House of Cards: The Complete First Season (NR, 2013, Sony Pictures)
Francis Underwood (Kevin Spacey) is the House Majority Whip, and there’s obviously zero shame in that. But when you’re openly banking on a promotion to serve as the incoming President’s Secretary of State — and the first episode of “House of Cards” makes it clear this is Francis’s plan A, B and C — getting passed over and settling for anything less is nothing less than a slap in the face. Fortunately, Francis has a plan D, and it involves sticking his hand in any open pocket, stockpiling a reserve of secrets, favors and alliances, and speeding down the shoulder of the Underhanded Expressway until the new administration becomes putty in his hands. Those with Netflix accounts have had three months to get acquainted with Francis and his large and comparably conniving supporting cast, but for those on the outside, the physical disc release provides an enticing look at the future model of must-see television. And “Cards,” for its part, absolutely is worth seeing — not so much because it’s yet another show that cynically reduces the pretense of public service to nothing more than exchanges of favors and threats among the entitled, but because it filters that cynicism through a man who is genuinely giddy about the liberating personal power trip on which he has decided to embark. Francis’s journey isn’t his alone to enjoy, either: By regularly turning to the camera and delivering a confession or secret to the broken fourth wall, he’s inviting us, as his new best friend, to scorch the earth with him. It all feels so wrong, but when you see who Francis is up against, turning the volume down on your conscience feels more right — and more fun — with each passing episode. Robin Wright, Kate Mara, Michael Kelly, Kristen Connolly and Corey Stoll, among others, comprise a stellar ensemble cast.
Contents: 13 episodes, no extras.
Wedding Band: The Complete First Season (NR, 2012, Fox)
In terms of introductions, the very literally-titled “Wedding Band” is in no mood to mess around. It is, in fact, a show about a wedding cover band, and the gig that encompasses the first episode just so happens to be the wedding of our lead singer’s (Brian Austin Green) most pain-inducing ex-girlfriend. “Band” does right by getting the climactic episode out of the way, because if the mostly silly good time that ensues is this show’s idea of a melodramatic special episode, imagine what it does to unwind. Or just watch the second episode and see for yourself. “Band” takes a pretty simple idea and takes something of a chance by opting for 42-minute episodes instead of the usual 22 minutes, which would seem to strain the gimmick past its welcome. But the mood is way too upbeat to drag, and the stories and themed weddings are too ridiculous to run out of angles before time is up. Also important: “Band” is actually funny — not necessarily in that razor-sharp-and-working-on-multiple-layers way, but certainly on a level that’s likable, silly and smart enough to thoroughly enjoy. Throw in some genuinely great covers of songs you probably haven’t heard in years but will instantly recognize, and “Band” may be the most potent feel-good television show in commission today. Melora Hardin, Harold Perrineau, Jenny Wade and Peter Cambor also star.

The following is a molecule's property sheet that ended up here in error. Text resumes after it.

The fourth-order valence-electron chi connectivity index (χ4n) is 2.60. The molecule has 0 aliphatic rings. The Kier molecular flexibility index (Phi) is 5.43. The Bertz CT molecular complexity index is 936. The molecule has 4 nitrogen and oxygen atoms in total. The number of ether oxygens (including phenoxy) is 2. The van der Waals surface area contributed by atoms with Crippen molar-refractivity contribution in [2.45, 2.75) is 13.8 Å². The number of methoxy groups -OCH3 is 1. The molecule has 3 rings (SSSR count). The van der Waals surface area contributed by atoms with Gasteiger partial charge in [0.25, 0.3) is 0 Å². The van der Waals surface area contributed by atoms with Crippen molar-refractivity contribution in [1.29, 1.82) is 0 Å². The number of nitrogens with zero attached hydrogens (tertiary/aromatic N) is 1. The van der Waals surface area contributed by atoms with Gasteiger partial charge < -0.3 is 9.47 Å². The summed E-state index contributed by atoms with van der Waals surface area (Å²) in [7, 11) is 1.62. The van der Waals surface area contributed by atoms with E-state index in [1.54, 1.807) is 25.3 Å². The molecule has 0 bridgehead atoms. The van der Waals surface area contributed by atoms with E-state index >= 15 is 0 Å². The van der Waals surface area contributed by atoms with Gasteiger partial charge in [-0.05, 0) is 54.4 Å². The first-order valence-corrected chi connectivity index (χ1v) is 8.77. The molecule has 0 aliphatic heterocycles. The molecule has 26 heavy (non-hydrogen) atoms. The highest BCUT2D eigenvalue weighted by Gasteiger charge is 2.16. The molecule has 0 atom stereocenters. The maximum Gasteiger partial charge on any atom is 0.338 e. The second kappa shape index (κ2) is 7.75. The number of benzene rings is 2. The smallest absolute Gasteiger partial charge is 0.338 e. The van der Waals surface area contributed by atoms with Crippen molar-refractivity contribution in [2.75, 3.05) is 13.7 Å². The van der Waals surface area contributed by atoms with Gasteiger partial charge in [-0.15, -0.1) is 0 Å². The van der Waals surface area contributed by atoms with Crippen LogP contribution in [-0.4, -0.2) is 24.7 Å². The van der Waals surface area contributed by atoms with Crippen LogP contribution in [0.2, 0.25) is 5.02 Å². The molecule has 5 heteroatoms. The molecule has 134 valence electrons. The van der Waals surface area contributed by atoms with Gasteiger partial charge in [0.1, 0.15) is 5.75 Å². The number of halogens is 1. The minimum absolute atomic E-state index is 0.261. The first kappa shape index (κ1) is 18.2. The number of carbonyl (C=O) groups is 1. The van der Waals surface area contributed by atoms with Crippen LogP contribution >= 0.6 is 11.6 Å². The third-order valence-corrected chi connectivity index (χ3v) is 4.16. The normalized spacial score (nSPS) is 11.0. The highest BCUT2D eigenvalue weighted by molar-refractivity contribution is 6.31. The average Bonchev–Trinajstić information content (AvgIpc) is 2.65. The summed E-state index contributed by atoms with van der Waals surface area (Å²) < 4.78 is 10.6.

Extras: 10 episodes, plus two behind-the-scenes features.
Wrong (NR, 2013, Drafthouse Films)
Dolph (Jack Plotnick) has lost his most cherished friend, his dog Paul. Turns out, Paul was kidnapped, and the people who kidnapped him are part of an organization devoted to kidnapping pets in hopes of making their owners care more about them upon their safe return. Dolph doesn’t need that lesson, but the kidnappings are random, so off Paul goes. This, by miles, is the most literal and normal thing that happens in “Wrong.” It may be the only literal thing that happens. Everything happening around it — Dolph going to work at a job (a) that fired him months ago and (b) where it rains indoors, a machine that creates video images out of memories somehow culled from a dog’s waste, and do you need more examples? — is either allegorical or just weird for weird’s sake, and “Wrong” makes no attempt to campaign for it being the former. Frankly, it’s probably the latter anyway. But if it is, “Wrong” is (arguable) proof that something can be weird just because and still be accessible enough not to completely wear out its welcome halfway though. The fun of watching “Wrong” is heightened for those who possess the dogged determination to decipher what it all means, even if it means arriving at a conclusion that’s completely at odds with the movie’s own design. But Dolph, by virtue of being a guy who just loves his dog, is too likable to let the weirdness stamp him out, and his looks of disbelief are a darkly funny source of comfort for all who wander into “Wrong” and find themselves totally confused but strangely entertained. If even he doesn’t totally get it, there’s no shame in us feeling the exact same way.
Extras: Three behind-the-scenes features, 20-page liner notes booklet with introduction by Eric Wareheim (of “Tim and Eric” fame).
The Newsroom: The Complete First Season (NR, 2012, HBO)